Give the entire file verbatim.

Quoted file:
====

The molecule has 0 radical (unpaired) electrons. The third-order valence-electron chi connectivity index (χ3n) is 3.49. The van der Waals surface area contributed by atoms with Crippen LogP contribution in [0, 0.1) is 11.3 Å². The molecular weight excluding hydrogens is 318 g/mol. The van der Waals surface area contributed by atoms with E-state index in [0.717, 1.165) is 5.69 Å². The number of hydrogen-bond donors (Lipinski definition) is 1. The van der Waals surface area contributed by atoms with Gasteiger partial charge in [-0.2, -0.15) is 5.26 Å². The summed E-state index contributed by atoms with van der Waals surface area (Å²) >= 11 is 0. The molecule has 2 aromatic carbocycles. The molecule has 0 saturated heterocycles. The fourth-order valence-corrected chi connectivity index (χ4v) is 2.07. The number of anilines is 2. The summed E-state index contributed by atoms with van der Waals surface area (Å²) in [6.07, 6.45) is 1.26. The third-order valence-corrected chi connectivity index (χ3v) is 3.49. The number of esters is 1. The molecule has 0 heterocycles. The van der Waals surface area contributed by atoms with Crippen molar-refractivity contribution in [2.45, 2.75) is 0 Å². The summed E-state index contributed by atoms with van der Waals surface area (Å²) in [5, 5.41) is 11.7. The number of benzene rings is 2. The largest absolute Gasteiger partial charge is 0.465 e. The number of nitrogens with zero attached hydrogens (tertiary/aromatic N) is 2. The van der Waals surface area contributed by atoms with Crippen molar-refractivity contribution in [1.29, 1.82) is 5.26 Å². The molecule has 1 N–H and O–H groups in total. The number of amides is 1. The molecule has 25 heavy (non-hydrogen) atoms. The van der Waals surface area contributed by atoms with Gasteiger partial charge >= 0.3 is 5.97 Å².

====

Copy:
The molecule has 0 radical (unpaired) electrons. The third-order valence-electron chi connectivity index (χ3n) is 3.49. The van der Waals surface area contributed by atoms with Crippen LogP contribution in [0, 0.1) is 11.3 Å². The molecular weight excluding hydrogens is 318 g/mol. The van der Waals surface area contributed by atoms with E-state index in [0.717, 1.165) is 5.69 Å². The number of hydrogen-bond donors (Lipinski definition) is 1. The van der Waals surface area contributed by atoms with Gasteiger partial charge in [-0.2, -0.15) is 5.26 Å². The summed E-state index contributed by atoms with van der Waals surface area (Å²) >= 11 is 0. The molecule has 2 aromatic carbocycles. The molecule has 0 saturated heterocycles. The fourth-order valence-corrected chi connectivity index (χ4v) is 2.07. The number of anilines is 2. The summed E-state index contributed by atoms with van der Waals surface area (Å²) in [6.07, 6.45) is 1.26. The third-order valence-corrected chi connectivity index (χ3v) is 3.49. The number of esters is 1. The molecule has 0 heterocycles. The van der Waals surface area contributed by atoms with Crippen molar-refractivity contribution in [2.45, 2.75) is 0 Å². The summed E-state index contributed by atoms with van der Waals surface area (Å²) in [5, 5.41) is 11.7. The number of benzene rings is 2. The largest absolute Gasteiger partial charge is 0.465 e. The number of nitrogens with zero attached hydrogens (tertiary/aromatic N) is 2. The van der Waals surface area contributed by atoms with Crippen molar-refractivity contribution in [1.29, 1.82) is 5.26 Å². The molecule has 1 N–H and O–H groups in total. The number of amides is 1. The molecule has 25 heavy (non-hydrogen) atoms. The van der Waals surface area contributed by atoms with Gasteiger partial charge >= 0.3 is 5.97 Å².